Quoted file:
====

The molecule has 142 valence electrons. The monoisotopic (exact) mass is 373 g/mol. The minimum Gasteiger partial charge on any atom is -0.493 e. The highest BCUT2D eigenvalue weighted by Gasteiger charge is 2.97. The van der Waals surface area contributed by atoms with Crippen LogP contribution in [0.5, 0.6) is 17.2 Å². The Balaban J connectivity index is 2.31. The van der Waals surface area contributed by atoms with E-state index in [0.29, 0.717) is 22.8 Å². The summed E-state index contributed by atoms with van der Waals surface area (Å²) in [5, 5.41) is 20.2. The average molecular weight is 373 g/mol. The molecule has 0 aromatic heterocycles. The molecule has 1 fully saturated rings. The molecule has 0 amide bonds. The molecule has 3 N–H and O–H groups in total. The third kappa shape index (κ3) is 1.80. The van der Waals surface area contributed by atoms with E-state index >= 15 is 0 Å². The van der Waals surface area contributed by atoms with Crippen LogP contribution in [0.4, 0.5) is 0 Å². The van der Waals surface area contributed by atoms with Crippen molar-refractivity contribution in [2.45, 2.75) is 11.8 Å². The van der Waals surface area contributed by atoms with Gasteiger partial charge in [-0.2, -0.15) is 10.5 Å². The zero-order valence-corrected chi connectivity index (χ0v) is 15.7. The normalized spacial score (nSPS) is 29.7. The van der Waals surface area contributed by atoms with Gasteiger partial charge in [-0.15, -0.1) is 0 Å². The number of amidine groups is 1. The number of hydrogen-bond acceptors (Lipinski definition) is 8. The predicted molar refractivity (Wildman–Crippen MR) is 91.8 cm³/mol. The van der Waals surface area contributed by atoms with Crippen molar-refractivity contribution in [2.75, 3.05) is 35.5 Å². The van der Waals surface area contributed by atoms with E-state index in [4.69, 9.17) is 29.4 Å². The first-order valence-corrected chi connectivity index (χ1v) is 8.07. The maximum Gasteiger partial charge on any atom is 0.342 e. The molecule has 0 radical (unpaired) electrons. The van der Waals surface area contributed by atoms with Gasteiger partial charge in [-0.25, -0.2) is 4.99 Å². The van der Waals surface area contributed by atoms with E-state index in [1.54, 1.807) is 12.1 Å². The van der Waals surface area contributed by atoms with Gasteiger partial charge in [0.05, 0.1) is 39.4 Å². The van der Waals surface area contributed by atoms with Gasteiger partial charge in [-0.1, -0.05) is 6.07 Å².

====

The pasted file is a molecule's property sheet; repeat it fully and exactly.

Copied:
The molecule has 142 valence electrons. The monoisotopic (exact) mass is 373 g/mol. The minimum Gasteiger partial charge on any atom is -0.493 e. The highest BCUT2D eigenvalue weighted by Gasteiger charge is 2.97. The van der Waals surface area contributed by atoms with Crippen LogP contribution in [0.5, 0.6) is 17.2 Å². The Balaban J connectivity index is 2.31. The van der Waals surface area contributed by atoms with E-state index in [0.29, 0.717) is 22.8 Å². The summed E-state index contributed by atoms with van der Waals surface area (Å²) in [5, 5.41) is 20.2. The average molecular weight is 373 g/mol. The molecule has 0 aromatic heterocycles. The molecule has 1 fully saturated rings. The molecule has 0 amide bonds. The molecule has 3 N–H and O–H groups in total. The third kappa shape index (κ3) is 1.80. The van der Waals surface area contributed by atoms with E-state index >= 15 is 0 Å². The van der Waals surface area contributed by atoms with Crippen LogP contribution in [0.4, 0.5) is 0 Å². The van der Waals surface area contributed by atoms with Crippen molar-refractivity contribution in [2.45, 2.75) is 11.8 Å². The van der Waals surface area contributed by atoms with Gasteiger partial charge in [-0.2, -0.15) is 10.5 Å². The zero-order valence-corrected chi connectivity index (χ0v) is 15.7. The normalized spacial score (nSPS) is 29.7. The van der Waals surface area contributed by atoms with Gasteiger partial charge in [-0.15, -0.1) is 0 Å². The number of amidine groups is 1. The number of hydrogen-bond acceptors (Lipinski definition) is 8. The predicted molar refractivity (Wildman–Crippen MR) is 91.8 cm³/mol. The van der Waals surface area contributed by atoms with Crippen molar-refractivity contribution in [2.75, 3.05) is 35.5 Å². The van der Waals surface area contributed by atoms with E-state index in [4.69, 9.17) is 29.4 Å². The first-order valence-corrected chi connectivity index (χ1v) is 8.07. The maximum Gasteiger partial charge on any atom is 0.342 e. The molecule has 0 radical (unpaired) electrons. The van der Waals surface area contributed by atoms with Gasteiger partial charge in [-0.25, -0.2) is 4.99 Å². The van der Waals surface area contributed by atoms with E-state index in [1.54, 1.807) is 12.1 Å². The van der Waals surface area contributed by atoms with Gasteiger partial charge in [0.05, 0.1) is 39.4 Å². The van der Waals surface area contributed by atoms with Gasteiger partial charge in [-0.1, -0.05) is 6.07 Å².